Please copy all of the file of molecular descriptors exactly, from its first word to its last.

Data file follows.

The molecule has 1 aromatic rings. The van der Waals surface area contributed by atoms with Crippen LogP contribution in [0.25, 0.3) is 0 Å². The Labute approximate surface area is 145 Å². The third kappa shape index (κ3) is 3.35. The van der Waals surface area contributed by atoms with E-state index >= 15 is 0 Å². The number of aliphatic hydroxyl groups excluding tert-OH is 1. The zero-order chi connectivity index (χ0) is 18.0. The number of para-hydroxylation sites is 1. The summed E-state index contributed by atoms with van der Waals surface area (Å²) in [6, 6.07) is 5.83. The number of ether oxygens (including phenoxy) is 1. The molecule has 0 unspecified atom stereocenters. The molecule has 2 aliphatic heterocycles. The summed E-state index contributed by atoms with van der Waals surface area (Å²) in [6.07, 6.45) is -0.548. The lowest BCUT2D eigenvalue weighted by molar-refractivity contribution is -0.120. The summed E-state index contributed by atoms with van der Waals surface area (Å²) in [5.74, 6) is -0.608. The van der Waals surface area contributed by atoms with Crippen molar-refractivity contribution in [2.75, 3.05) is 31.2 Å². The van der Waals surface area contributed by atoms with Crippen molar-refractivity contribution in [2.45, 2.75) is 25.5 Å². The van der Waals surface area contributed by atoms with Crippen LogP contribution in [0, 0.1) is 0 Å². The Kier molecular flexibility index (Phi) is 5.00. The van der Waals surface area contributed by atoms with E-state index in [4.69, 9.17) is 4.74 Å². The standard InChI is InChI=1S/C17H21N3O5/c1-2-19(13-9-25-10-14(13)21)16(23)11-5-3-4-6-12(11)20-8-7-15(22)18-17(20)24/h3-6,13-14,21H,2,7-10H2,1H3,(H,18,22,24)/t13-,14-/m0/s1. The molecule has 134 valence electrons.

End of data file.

The molecule has 1 aromatic rings. The van der Waals surface area contributed by atoms with Crippen LogP contribution in [0.25, 0.3) is 0 Å². The Labute approximate surface area is 145 Å². The third kappa shape index (κ3) is 3.35. The van der Waals surface area contributed by atoms with E-state index >= 15 is 0 Å². The number of aliphatic hydroxyl groups excluding tert-OH is 1. The zero-order chi connectivity index (χ0) is 18.0. The number of para-hydroxylation sites is 1. The summed E-state index contributed by atoms with van der Waals surface area (Å²) in [6, 6.07) is 5.83. The number of ether oxygens (including phenoxy) is 1. The molecule has 0 unspecified atom stereocenters. The molecule has 2 aliphatic heterocycles. The summed E-state index contributed by atoms with van der Waals surface area (Å²) in [6.07, 6.45) is -0.548. The lowest BCUT2D eigenvalue weighted by molar-refractivity contribution is -0.120. The summed E-state index contributed by atoms with van der Waals surface area (Å²) in [5.74, 6) is -0.608. The van der Waals surface area contributed by atoms with Crippen molar-refractivity contribution in [2.75, 3.05) is 31.2 Å². The van der Waals surface area contributed by atoms with Crippen molar-refractivity contribution in [2.45, 2.75) is 25.5 Å². The van der Waals surface area contributed by atoms with Crippen LogP contribution in [0, 0.1) is 0 Å². The Kier molecular flexibility index (Phi) is 5.00. The van der Waals surface area contributed by atoms with E-state index in [4.69, 9.17) is 4.74 Å². The standard InChI is InChI=1S/C17H21N3O5/c1-2-19(13-9-25-10-14(13)21)16(23)11-5-3-4-6-12(11)20-8-7-15(22)18-17(20)24/h3-6,13-14,21H,2,7-10H2,1H3,(H,18,22,24)/t13-,14-/m0/s1. The molecule has 134 valence electrons.